Neil Faulkner explains how the Roman Empire entered its terminal crisis as its military imperialism came up against geographical, economic, and sociological barriers to expansion.
The Roman Empire represented a powerful fusion of citizenship and imperialism.
Citizenship provided an expanding social base of stakeholders and soldiers. Conquered elites were slowly assimilated and acculturised. They were allowed to become ‘Roman’ and share in the benefits of Roman imperial rule.
Imperialism provided a continual flow of booty, slaves, and land. This strengthened the state, enriched the ruling class, secured the allegiance of subject elites, and funded programmes of patronage which bound client groups to the system.
But there was a heavy price. Empire and civilisation are expensive. While some benefit, others lose. Roman rule safeguarded property, privilege, and power. But the wealth of the army, the towns, and the villa-owners rested upon a system of exploitation by which taxes, rents, interest-payments, and labour-services were extracted from the rural population.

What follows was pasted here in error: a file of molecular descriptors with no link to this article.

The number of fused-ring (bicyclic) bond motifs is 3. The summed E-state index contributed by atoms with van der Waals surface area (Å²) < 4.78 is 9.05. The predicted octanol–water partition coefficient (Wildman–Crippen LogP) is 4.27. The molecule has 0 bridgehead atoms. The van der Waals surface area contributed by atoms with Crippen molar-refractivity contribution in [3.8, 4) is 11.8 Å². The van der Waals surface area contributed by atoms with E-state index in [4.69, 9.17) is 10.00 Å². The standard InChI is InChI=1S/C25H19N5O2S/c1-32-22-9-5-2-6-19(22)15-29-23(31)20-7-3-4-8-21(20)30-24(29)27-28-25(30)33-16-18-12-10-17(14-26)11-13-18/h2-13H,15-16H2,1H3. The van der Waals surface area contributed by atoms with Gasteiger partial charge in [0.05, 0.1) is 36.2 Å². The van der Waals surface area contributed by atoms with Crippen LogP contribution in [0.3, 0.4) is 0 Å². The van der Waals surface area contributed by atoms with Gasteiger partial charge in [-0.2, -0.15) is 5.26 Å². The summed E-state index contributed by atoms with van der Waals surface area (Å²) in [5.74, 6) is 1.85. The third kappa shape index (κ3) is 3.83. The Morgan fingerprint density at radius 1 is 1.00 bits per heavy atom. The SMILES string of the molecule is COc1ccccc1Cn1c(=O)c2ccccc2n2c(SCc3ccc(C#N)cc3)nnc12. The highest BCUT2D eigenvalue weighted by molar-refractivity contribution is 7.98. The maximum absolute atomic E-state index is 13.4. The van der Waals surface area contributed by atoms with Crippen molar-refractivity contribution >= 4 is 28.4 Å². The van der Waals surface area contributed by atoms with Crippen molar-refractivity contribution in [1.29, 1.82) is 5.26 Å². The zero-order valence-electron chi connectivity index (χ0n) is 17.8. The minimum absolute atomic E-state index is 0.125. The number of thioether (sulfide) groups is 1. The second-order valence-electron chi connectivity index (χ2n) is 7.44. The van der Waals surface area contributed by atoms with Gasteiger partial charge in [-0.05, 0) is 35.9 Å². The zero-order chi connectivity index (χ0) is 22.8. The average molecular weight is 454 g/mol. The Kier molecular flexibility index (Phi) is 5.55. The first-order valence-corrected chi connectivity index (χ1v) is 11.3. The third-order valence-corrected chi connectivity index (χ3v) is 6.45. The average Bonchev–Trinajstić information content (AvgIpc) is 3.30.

The majority of the inhabitants of the Roman Empire worked on the land as peasants, labourers, serfs, and slaves. They were the beasts of burden on whose backs empire and civilisation were built.
At first, the burden - the rate of exploitation - was relatively moderate and sustainable. Much was taken, but enough was left to enable peasant families to feed themselves, to re-seed their fields and re-stock their pastures, and to barter for the everyday essentials of Iron Age rural life in local markets.
This was possible because others paid a much heavier price. The Empire was subsidised by wars of conquest. The defeated were robbed to enrich the victors. The victims of imperialism paid the bulk of the cost of the supporting the state, the army, and the rich. As long as the Empire continued to expand, robbery at home was moderated by robbery abroad.
The system was inherently expansionist. It was fed by the military appropriation of foreign surpluses. Its vitality therefore depended on the continuing availability of such surpluses. After each imperial leap, another was immediately necessary if the system was not to face stagnation and crisis.